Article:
I-Team: As pandemic increases eating disorders, Oakwood woman’s story inspires recovery

As pandemic increases eating disorders, Oakwood woman’s story inspires recovery

DAYTON — With 40 percent more people calling the National Eating Disorders’ helpline since the pandemic was declared last March, a Centerville psychologist credits one of her Oakwood patients with using social media to inspire thousands who may be facing their own health struggles.

“I think Maddie’s videos really can give hope to people. It’s not just a textbook thing that you can recover. It’s a human being that you can relate to and hear her story,” Dr. Meredith Glick Brinegar said. “I think people relate to her authenticity, her sincerity. She’s real. She shows her emotions.”

>> Part One: I-Team: Psychologist warns pandemic causing more, severe eating disorders

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Starting in January, Maddie Plunkett, 20, began posting videos on the social media app TikTok about her recovery journey from an eating disorder that has consumed her entire life.

“I want people to know that recovery is possible. But I also want them to know that it’s not easy,” Maddie Plunkett said.

Plunkett started struggling as early as kindergarten. She was in and out of treatment during adolescence. During her freshman year of college she saw the physical toll her sickness was having on not just her weight, but her hair, teeth, and skin as well.

“When I saw that, I was like ‘ok, this is real, this could kill me, I’m done with it,’” Plunkett said.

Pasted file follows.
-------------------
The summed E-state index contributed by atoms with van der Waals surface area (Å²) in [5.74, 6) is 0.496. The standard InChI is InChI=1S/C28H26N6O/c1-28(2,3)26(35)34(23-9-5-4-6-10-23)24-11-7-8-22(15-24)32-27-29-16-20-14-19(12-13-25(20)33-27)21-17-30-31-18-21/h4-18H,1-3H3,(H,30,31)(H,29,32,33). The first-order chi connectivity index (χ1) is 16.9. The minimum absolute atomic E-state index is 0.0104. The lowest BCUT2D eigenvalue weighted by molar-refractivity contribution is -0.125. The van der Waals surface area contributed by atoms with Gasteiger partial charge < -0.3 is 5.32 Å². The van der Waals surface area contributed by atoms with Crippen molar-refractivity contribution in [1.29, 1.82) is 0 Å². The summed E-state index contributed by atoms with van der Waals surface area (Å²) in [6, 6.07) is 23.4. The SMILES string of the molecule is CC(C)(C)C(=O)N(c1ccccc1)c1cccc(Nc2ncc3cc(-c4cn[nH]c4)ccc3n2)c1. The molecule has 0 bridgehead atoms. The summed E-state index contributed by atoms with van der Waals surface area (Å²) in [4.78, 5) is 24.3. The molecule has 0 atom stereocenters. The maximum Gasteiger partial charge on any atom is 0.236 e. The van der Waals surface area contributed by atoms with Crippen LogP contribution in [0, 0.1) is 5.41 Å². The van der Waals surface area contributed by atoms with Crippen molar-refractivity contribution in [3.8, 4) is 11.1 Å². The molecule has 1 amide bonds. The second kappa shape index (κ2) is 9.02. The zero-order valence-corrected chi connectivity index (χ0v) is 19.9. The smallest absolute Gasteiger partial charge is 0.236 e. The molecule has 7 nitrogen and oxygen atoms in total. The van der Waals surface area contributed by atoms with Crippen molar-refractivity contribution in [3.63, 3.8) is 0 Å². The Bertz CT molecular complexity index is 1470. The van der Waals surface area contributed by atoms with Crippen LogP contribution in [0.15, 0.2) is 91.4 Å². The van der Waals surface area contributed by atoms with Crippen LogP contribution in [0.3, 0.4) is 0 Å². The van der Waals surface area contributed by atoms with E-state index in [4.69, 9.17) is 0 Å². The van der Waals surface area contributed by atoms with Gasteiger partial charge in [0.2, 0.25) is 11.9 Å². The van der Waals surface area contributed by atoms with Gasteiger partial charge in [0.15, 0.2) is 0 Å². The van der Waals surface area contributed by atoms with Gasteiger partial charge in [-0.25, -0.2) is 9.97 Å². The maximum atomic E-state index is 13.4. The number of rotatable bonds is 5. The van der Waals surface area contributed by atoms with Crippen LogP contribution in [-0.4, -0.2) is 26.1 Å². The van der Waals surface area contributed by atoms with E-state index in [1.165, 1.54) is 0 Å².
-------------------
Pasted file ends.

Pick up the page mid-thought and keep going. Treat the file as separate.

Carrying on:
When the pandemic sent her home during her second college semester, she decided to take control.

Dr. Glick Brinegar said the videos can help people going through something similar, including those triggered during the pandemic, feel less alone.

“She talks about what’s hard, what worked, what didn’t work, and I think people are hungry for that,” Dr. Glick Brinegar said.

Plunkett said working with Dr. Glick Brinegar, a psychiatrist, and a dietitian, as well as her own reading and research helped get her body back to a healthy weight.

She explained, she replaced her eating disorder behaviors with healthy habits to cope with her anxiety and ADHD.

Now, she does not do anything to maintain her weight.

“The purpose of life is not to shrink,” Plunkett said.

She is studying to one day be a teacher.

“I’m a future educator. I think the purpose of life is education and growing into who you’re meant to be and living your authentic truth,” Plunkett said.

After years of concealing behaviors, throwing out medication, and not being her true self, Plunkett’s TikTok is the exact opposite.

“I spent so much of my life lying and this is me being honest,” Plunkett said.

News Center 7′s Eating Disorders Awareness Week coverage continues Wednesday, with a special report about the misconceptions around who suffers from eating disorders.